Continuing education is your best bet in keeping yourself, your company and your team ahead of the pack
To own and manage a consistently profitable company you must have a competitive edge in today’s rapidly changing economy. One way to make this happen is for you and your team to have a plan for continuing education. Only by bettering yourself and your team can you protect your business from being the next casualty in our no-holds-barred landscape services industry.
What is continuing education? One definition arising from a quick Internet search says that continuing education is any type of post-secondary education used to either obtain additional certifications or as credits required to maintain a license. Almost anyone can take continuing education credits for personal or professional enrichment. Fitness trainers, nurses and safety instructors are examples of professionals who fall into the second category. Continuing education is generally thought of as applying to adults that already possess a college or university degree or have attained professional status in their chosen occupations.
Continuing education can take the form of workshops, seminars, home study or online courses, conferences or hands-on training. There is no specific format or length for a continuing education program. Some may take a weekend, while others can span weeks or even months. In the case of continuing education for personal advancement only, students usually don’t receive college credits, as the courses are not considered part of the standard educational system. A common characteristic to all continuing education programs is the registration process. Those attending a conference or cultural event that is open to the general public will not receive any type of education credits, and it’s not considered formal training.
Look at continuing education as an investment in you and your team. Or, to stretch a point, as personal professional maintenance. Consider that almost all of us understand the importance of changing the oil in our equipment to keep it running at peak performance. We realize the importance of maintaining our homes and properties so they maintain, or even grow, in value. Yet, most of us have not invested a dime into furthering our own education or the education of our team.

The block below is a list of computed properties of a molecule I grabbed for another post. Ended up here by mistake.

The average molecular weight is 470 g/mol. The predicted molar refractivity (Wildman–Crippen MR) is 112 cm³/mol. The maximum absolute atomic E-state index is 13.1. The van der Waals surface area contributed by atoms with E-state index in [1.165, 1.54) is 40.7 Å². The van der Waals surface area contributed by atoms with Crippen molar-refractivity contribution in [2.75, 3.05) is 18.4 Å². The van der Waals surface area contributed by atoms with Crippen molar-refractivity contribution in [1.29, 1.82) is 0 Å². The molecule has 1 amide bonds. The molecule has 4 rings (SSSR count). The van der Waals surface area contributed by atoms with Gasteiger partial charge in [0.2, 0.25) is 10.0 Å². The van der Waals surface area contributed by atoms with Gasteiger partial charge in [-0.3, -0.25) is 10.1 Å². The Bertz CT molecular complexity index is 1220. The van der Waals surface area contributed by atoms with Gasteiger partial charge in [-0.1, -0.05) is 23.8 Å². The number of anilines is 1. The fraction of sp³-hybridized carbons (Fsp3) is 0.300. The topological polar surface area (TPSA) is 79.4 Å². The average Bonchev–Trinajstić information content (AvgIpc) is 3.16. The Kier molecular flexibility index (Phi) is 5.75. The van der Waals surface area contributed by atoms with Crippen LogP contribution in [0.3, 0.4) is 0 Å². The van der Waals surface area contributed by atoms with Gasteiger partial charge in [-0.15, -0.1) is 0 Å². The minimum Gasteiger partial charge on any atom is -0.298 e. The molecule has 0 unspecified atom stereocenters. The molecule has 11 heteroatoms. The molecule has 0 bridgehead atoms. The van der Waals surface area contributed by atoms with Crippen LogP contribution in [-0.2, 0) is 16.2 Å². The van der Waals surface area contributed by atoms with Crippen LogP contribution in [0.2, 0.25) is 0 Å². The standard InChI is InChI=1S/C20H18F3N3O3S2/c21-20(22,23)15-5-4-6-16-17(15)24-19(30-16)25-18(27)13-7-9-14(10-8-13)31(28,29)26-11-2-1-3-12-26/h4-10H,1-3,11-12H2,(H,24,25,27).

Imagine you graduated from either high school or college 10 years ago and have taken no courses since then. This would be the same as not changing the oil in your equipment for the last 10 years. No one in their right mind would find it acceptable to go 10 years without an oil change and expect their equipment to perform at peak levels. Why would you expect that to be any different for you, your employees or your company? When companies are forced to make cuts in difficult times, they’re going to keep those individuals or businesses that have invested in themselves and increased their knowledge and proficiencies.
With so many choices available today there is no real excuse for you not to continue to learn and to advance the education of your team, your key employees. Continuing education does not have to be a complete curriculum, it can be as simple as taking a class online or at a local community college on irrigation, accounting or computer software. Classes can be as short as a couple of hours or days.
To determine the best path for you, start by determining where you need the most help, those gaps in your knowledge or education as they relate to the services you offer or the service lines you want to add. You may even start with the question: “Do I enjoy my field of work, and do I want to continue in this field?” If the answer is yes, then look around at those operations or individuals that have skills you want to learn.
Do they have management experience and you don’t? Management courses are easy to find online. Do they understand the department or company budget better than you do? If so, this may be the option for you to get a better understanding of accounting. Then, take one class in that field.
Keep your expectations realistic. Determine the amount of time and effort you can devote to this self-improvement effort. Don’t immediately dive in over your head and take a complete course load without doing some research. By taking one class online or at a local college you will keep your investment low and be able to determine if this new field of endeavor is as satisfying as you had envisioned.
Whether you are the owner, a manager or a key employee, you need to stay on top of what is happening in your market and the industry, in general. But you also need to be aware of the latest business and service strategies and whatever new products and trends that are shaping the landscape service industry. You can do this by taking advantage of the many continuing education opportunities readily available to you.
With more than 30 years of experience in franchising, sales and business operations, Paul Wolbert knows franchising like the back of his hand. He helps potential new franchisees make their decision to come into the market, and his in-depth knowledge of the green industry allows him to keep the U.S. Lawns marketing plan on target for franchisees’ growth and for all divisions of U.S. Lawn’s business to thrive in any economy. He has helped build the U.S. Lawn business to where it is today.